“Another incredible benefit to developing with open web standards is Brackets has the potential to run nearly everywhere,” said Adobe. “While we’re focused on the desktop first, we hope to supplement that version with a version of Brackets that can run exclusively in your browser. We also have a few ideas about how Brackets might be able to turn your tablet into your development environment. Brackets could also be embedded in your existing web applications. With a little help, all these versions could be developed in parallel. The possibilities are wide open.”
Brackets uses a simple interface with a handy vertical sidebar navigation menu that can be used to navigate between previously opened files quickly. Using this menu, open up your project folder and it displays each and every file in that folder.
Two incredible features that Brackets come with are Quick Edit and Live Preview.
Quick Edit: Generally, If you want to apply or tweak a style on an HTML element in any code editor, you have to locate the right stylesheet, scroll around or search for the class, edit and save, and then return back to your original file.
In Brackets you can edit your stylesheet from within your HTML documents. To do this right-click on an HTML element and choose the “Quick Edit” option from the context menu or use the keyboard shortcut Ctrl+E. Brackets automatically retrieves the CSS class that applies to that element from your external stylesheet file and displays it inline for you to edit. When you are done, just toggle out of the Quick Edit by hitting the Escape key.
The Quick Edit feature isn’t just limited to coding functions – it can also be used to display visual tools inline like a color picker and gradient designer.
Another interesting feature is the built in documentation. Not sure how to use the “shadow” property? Just right click on “shadow” and choose “Quick docs” to get a brief description about the property with a link to read more about it on the internet. And because neither Quick Edit nor Quick Docs is a floating panel, it never obscures your code.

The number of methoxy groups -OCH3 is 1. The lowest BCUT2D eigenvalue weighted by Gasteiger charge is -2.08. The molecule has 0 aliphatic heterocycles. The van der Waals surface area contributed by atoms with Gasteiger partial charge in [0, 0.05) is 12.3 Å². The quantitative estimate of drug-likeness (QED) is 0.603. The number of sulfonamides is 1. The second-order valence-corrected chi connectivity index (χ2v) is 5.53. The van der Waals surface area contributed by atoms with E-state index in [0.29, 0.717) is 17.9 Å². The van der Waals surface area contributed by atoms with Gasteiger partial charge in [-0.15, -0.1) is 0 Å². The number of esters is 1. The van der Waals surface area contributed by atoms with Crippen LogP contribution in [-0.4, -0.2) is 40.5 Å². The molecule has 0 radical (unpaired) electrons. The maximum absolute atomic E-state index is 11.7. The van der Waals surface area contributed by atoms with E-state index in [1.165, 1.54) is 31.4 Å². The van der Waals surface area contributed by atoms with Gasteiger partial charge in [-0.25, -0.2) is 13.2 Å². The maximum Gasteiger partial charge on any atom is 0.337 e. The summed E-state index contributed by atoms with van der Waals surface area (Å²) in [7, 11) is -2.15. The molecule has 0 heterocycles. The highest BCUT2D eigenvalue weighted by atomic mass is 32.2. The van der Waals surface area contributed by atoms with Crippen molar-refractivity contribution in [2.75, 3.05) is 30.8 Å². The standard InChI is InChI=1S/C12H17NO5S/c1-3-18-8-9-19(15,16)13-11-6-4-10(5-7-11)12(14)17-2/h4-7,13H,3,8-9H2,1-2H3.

Live Preview: This is another useful feature for web designers.
In a generic text editor, to see a preview of changes you made to the code, you need to save the file, switch to your web browser and refresh the page. And if you leverage the in-browser tools to debug the application or tweak the design, you have the epic chore of copying and pasting all those changes back to your editor.
Brackets hooks up directly to the browser offering you Live preview of the files you are editing. When Live File Preview is enabled your browser shows real-time changes to CSS classes and properties as you type. Because the code lives in your editor but runs in your browser there is no need to save, reload, copy or paste.
The current build of Brackets only supports Google Chrome for Live File Preview.
Extensions: Because Brackets is built using open technologies, its functionality can be extended using extensions developed and shared by the community. Over 100 extensions are available which can be browsed and installed via the extensions manager. You can also browse the Brackets Extension Registry on a web browser to see what type useful extensions are on offer.
Brackets is an exciting project that is evolving at a rapid pace. First announced in June 2012, the software is already at its 29th version with new updates release every two-and-a-half weeks.
Brackets is available for Windows, Mac and Linux.